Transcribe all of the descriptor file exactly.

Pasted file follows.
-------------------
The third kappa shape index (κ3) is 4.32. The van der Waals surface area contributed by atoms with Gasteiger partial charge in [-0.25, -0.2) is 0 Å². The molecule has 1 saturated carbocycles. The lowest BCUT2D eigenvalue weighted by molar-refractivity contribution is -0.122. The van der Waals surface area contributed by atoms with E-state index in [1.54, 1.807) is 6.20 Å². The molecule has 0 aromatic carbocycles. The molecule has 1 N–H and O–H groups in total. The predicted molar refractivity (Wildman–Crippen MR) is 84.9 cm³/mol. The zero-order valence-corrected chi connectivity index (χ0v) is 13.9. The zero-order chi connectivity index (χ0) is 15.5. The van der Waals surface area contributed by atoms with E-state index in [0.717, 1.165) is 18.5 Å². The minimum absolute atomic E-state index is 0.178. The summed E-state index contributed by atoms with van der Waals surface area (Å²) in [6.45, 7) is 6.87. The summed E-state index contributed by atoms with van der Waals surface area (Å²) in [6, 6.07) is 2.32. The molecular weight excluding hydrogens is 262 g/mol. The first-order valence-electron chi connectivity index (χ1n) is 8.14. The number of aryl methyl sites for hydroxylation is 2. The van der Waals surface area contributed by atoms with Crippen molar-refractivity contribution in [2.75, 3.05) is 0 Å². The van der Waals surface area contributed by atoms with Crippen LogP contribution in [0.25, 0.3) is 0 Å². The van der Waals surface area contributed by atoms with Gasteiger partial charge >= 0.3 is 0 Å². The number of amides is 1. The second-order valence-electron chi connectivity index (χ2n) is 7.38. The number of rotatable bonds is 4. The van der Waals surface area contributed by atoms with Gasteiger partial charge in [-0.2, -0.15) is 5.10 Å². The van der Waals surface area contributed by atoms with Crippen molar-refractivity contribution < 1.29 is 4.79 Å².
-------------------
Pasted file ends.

The third kappa shape index (κ3) is 4.32. The van der Waals surface area contributed by atoms with Gasteiger partial charge in [-0.25, -0.2) is 0 Å². The molecule has 1 saturated carbocycles. The lowest BCUT2D eigenvalue weighted by molar-refractivity contribution is -0.122. The van der Waals surface area contributed by atoms with E-state index in [1.54, 1.807) is 6.20 Å². The molecule has 0 aromatic carbocycles. The molecule has 1 N–H and O–H groups in total. The predicted molar refractivity (Wildman–Crippen MR) is 84.9 cm³/mol. The zero-order valence-corrected chi connectivity index (χ0v) is 13.9. The zero-order chi connectivity index (χ0) is 15.5. The van der Waals surface area contributed by atoms with E-state index in [0.717, 1.165) is 18.5 Å². The minimum absolute atomic E-state index is 0.178. The summed E-state index contributed by atoms with van der Waals surface area (Å²) in [6.45, 7) is 6.87. The summed E-state index contributed by atoms with van der Waals surface area (Å²) in [6, 6.07) is 2.32. The molecular weight excluding hydrogens is 262 g/mol. The first-order valence-electron chi connectivity index (χ1n) is 8.14. The number of aryl methyl sites for hydroxylation is 2. The van der Waals surface area contributed by atoms with Crippen molar-refractivity contribution in [2.75, 3.05) is 0 Å². The van der Waals surface area contributed by atoms with Crippen LogP contribution in [0.25, 0.3) is 0 Å². The van der Waals surface area contributed by atoms with Gasteiger partial charge >= 0.3 is 0 Å². The number of amides is 1. The second-order valence-electron chi connectivity index (χ2n) is 7.38. The number of rotatable bonds is 4. The van der Waals surface area contributed by atoms with Gasteiger partial charge in [-0.2, -0.15) is 5.10 Å². The van der Waals surface area contributed by atoms with Crippen molar-refractivity contribution < 1.29 is 4.79 Å².